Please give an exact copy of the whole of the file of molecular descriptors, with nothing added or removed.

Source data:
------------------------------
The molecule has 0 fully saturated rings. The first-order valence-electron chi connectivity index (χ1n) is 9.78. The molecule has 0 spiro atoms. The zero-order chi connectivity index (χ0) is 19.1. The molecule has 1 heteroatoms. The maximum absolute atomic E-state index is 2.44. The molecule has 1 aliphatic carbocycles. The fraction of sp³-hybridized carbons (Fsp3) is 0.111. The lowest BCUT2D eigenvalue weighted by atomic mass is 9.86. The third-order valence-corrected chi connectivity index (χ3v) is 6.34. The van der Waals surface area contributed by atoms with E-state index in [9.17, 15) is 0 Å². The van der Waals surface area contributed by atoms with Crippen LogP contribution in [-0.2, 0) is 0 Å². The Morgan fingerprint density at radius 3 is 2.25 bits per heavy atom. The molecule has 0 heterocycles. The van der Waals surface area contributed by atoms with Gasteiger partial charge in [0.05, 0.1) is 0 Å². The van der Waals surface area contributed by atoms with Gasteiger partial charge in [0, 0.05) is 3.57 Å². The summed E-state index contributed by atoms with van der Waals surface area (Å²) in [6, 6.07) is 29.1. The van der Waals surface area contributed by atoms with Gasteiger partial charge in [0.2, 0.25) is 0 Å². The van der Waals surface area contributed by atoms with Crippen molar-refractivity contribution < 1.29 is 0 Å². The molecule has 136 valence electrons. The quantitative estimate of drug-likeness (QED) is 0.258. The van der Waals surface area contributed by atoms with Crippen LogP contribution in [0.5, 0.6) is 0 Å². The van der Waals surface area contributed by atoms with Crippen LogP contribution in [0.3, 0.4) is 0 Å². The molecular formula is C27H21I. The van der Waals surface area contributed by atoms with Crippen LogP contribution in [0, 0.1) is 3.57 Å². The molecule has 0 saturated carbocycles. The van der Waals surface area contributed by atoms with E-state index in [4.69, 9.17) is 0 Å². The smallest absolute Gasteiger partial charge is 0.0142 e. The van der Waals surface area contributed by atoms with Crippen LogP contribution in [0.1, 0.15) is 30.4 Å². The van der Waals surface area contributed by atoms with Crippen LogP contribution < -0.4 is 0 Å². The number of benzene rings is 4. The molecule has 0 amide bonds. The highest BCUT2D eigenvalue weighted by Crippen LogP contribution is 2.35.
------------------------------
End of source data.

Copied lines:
The molecule has 0 fully saturated rings. The first-order valence-electron chi connectivity index (χ1n) is 9.78. The molecule has 0 spiro atoms. The zero-order chi connectivity index (χ0) is 19.1. The molecule has 1 heteroatoms. The maximum absolute atomic E-state index is 2.44. The molecule has 1 aliphatic carbocycles. The fraction of sp³-hybridized carbons (Fsp3) is 0.111. The lowest BCUT2D eigenvalue weighted by atomic mass is 9.86. The third-order valence-corrected chi connectivity index (χ3v) is 6.34. The van der Waals surface area contributed by atoms with E-state index in [9.17, 15) is 0 Å². The van der Waals surface area contributed by atoms with Crippen LogP contribution in [-0.2, 0) is 0 Å². The Morgan fingerprint density at radius 3 is 2.25 bits per heavy atom. The molecule has 0 heterocycles. The van der Waals surface area contributed by atoms with Gasteiger partial charge in [0.05, 0.1) is 0 Å². The van der Waals surface area contributed by atoms with Gasteiger partial charge in [0, 0.05) is 3.57 Å². The summed E-state index contributed by atoms with van der Waals surface area (Å²) in [6, 6.07) is 29.1. The van der Waals surface area contributed by atoms with Gasteiger partial charge in [0.2, 0.25) is 0 Å². The van der Waals surface area contributed by atoms with Crippen molar-refractivity contribution < 1.29 is 0 Å². The molecule has 136 valence electrons. The quantitative estimate of drug-likeness (QED) is 0.258. The van der Waals surface area contributed by atoms with Crippen LogP contribution in [0.5, 0.6) is 0 Å². The van der Waals surface area contributed by atoms with Crippen LogP contribution in [0.3, 0.4) is 0 Å². The molecular formula is C27H21I. The van der Waals surface area contributed by atoms with Crippen LogP contribution in [0, 0.1) is 3.57 Å². The molecule has 0 saturated carbocycles. The van der Waals surface area contributed by atoms with E-state index in [4.69, 9.17) is 0 Å². The smallest absolute Gasteiger partial charge is 0.0142 e. The van der Waals surface area contributed by atoms with Crippen LogP contribution in [0.1, 0.15) is 30.4 Å². The van der Waals surface area contributed by atoms with Crippen LogP contribution < -0.4 is 0 Å². The number of benzene rings is 4. The molecule has 0 amide bonds. The highest BCUT2D eigenvalue weighted by Crippen LogP contribution is 2.35.